Technology upgrades and migration to IP/SIP are key drivers for the contact center systems market in Europe,the Middle East, and Africa(EMEA), according to new research from Frost & Sullivan.
The analyst firm found that revenue growth in the analytics segment is robust, followed by the quality monitoring (QM) segment, and despite the presence of large vendors, there still exists substantial scope for smaller and emerging companies to innovate and expand, particularly in the analytics and QM segment.
According to Frost & Sullivan's "EMEA Contact Center Systems Market," report, the market earned revenues of 637.4 million euros in 2011 and estimates this to reach 811.3 million euros in 2017. The study covers six segments: inbound contact routing (ICR), interactive voice response (IVR), analytics, outbound dialler, quality management, and workforce management (WFM) systems.
"The most important factor for purchases of new contact center systems or upgrades to existing systems continues to be either the acquisition of new functionality or the replacement of systems that are fully depreciated and no longer deliver sufficient value," noted Frost & Sullivan ICT senior industry analyst Suvradeep Bhattacharjee, in the report.
The report also notes that the latest generation of contact center tools incorporates the transition from voice to multichannel interactions. This is the most significant transition since the move from time division multiplexing (TDM) to IP and closed-systems to computer telephony integration (CTI), it concludes.
The transition from voice to multichannel interactions will affect the entire contact center systems market, particularly the ICR, IVR, and contact center analytics segments.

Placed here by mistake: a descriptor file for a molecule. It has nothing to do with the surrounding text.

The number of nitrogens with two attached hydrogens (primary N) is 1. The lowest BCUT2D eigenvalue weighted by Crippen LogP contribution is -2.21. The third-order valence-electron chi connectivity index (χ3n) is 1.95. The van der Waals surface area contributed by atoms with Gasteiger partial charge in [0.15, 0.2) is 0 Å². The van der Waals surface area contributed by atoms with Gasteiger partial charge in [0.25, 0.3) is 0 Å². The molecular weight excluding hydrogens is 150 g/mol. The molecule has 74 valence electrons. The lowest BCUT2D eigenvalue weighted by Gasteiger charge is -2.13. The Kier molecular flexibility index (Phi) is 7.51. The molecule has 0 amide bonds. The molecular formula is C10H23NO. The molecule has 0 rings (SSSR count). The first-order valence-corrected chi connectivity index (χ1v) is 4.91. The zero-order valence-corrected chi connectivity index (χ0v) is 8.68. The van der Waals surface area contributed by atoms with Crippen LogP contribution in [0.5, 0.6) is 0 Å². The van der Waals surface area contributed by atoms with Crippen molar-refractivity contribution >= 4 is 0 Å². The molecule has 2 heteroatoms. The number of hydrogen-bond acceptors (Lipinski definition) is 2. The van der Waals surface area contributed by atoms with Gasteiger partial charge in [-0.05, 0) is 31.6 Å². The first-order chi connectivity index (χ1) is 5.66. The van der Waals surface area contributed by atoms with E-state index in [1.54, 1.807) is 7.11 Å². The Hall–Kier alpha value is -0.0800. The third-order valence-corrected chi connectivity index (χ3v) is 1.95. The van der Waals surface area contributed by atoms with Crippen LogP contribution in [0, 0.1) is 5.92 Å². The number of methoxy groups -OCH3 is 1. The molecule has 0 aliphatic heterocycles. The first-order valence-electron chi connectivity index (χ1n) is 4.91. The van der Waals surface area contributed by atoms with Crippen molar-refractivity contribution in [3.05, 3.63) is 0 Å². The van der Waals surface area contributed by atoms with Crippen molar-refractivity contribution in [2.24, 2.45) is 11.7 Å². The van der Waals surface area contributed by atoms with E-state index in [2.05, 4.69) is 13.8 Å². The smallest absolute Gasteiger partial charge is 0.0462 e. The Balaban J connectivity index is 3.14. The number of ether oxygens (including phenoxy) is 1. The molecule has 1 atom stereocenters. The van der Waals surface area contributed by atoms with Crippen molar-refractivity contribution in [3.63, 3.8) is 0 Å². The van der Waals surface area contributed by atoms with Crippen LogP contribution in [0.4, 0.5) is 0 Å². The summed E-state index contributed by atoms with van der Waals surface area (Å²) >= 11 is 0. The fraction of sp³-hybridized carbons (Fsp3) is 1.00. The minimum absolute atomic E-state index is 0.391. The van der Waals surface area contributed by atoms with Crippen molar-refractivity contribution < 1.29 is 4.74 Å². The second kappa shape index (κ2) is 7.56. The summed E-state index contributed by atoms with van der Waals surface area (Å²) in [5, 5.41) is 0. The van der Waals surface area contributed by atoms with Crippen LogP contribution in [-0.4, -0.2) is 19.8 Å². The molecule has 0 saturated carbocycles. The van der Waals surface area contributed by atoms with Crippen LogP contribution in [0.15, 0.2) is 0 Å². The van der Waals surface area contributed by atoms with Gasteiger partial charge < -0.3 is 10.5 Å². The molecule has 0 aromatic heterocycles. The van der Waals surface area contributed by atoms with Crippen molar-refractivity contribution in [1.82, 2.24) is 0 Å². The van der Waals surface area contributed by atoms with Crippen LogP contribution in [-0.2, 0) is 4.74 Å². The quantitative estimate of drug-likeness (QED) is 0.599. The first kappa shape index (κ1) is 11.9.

However, the proliferation of cloud-based solutions has put a brake on the forward march of the on-premises tools for contact centers. Hosted contact center services increasingly compete with the sales of inbound, outbound, IVR, and QM tools. This is true for enterprises and contact centers of all sizes.
"The uncertain economy over the last few years has encouraged many contact centers to experiment with limited or to pilot cloud-based programmes," explained Bhattacharjee. "Many have come away convinced that hosting is as viable a deployment option as on-premises."
As enterprises have offered their customers ever more channels for interaction, including telephone, Web, email, social media and SMS, the need to coordinate service acros these channels for consistency, accuracy of information provided, and management of the customer experience has grown exponentially. "This challenge will require IVR and voice portal solutions to be more tightly integrated with other customer contact and business applications in order to effectively manage the growing use of multi-channel customer contacts," concluded Bhattacharjee.